day visit to Soufli, Evros from Nov. 27-28.
According to an announcement, the visit by the Chinese delegation will take
place within the framework of cooperation between the National Agricultural
Research Foundation (ETHIAGE) and the state-run Chinese Research and
The two foundations have signed an agreement on common research programmes
in the sector of silkworm cultivation being applied in Thrace on new
varieties of cotton and cultivation as well as production of mushrooms.
ETHIAGE is developing strong research activities with Bulgaria, Cyprus and
China. In this framework, a cooperation protocol is expected to be signed
soon with Bulgaria on developing three research programmes concerning
silkworm cultivation, cheese and cattle production.
The drachma appreciated against all foreign currencies in October,
according to weighted parity indicators followed by the Centre for Export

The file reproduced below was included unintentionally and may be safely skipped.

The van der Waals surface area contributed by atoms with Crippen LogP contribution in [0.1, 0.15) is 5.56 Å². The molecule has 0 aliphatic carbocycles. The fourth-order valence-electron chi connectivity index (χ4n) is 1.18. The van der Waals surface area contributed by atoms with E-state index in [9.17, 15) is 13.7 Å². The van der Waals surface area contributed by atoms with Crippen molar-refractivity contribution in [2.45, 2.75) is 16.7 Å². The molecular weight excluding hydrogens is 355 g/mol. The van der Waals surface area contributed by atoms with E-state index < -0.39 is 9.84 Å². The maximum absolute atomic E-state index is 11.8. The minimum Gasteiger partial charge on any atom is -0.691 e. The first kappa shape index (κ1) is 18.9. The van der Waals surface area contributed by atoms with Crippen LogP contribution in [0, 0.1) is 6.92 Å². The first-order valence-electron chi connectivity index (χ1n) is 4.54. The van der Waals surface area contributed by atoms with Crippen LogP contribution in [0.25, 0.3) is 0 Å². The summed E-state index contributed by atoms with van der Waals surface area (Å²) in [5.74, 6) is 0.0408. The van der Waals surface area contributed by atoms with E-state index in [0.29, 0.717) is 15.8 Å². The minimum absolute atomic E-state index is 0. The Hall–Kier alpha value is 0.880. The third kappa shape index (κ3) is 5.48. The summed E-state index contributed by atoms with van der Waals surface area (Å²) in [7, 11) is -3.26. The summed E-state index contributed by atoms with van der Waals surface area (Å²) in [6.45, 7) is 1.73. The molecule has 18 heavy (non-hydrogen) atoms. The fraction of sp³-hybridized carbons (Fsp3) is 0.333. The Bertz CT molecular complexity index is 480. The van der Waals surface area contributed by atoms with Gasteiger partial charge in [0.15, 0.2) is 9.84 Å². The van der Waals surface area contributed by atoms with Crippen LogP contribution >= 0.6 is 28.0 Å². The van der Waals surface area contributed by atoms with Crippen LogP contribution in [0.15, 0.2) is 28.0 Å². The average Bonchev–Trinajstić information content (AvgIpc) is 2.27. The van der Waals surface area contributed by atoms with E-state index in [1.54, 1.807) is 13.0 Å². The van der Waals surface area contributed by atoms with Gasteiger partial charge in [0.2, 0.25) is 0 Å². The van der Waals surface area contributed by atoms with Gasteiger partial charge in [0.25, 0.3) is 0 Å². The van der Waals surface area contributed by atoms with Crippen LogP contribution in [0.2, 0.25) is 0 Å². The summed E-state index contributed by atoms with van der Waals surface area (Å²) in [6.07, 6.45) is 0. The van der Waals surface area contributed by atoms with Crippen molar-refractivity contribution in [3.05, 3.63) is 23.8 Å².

Studies and Research (KEEM).
Specifically, the weighted parity indicator for all foreign currencies fell
by 0.57 per cent, and that of European currencies by 0.56 per cent - on the
basis of the weightings of the countries total foreign trade (imports-
In relation to all other currencies, except the US dollar, the weighted
parity indicator fell by 1.45 per cent on the basis of their participation
in the country's external trade.
From developments in the first 10 months of 1996, it can be deduced that if
the change in the drachma's parity continues at the same average rate until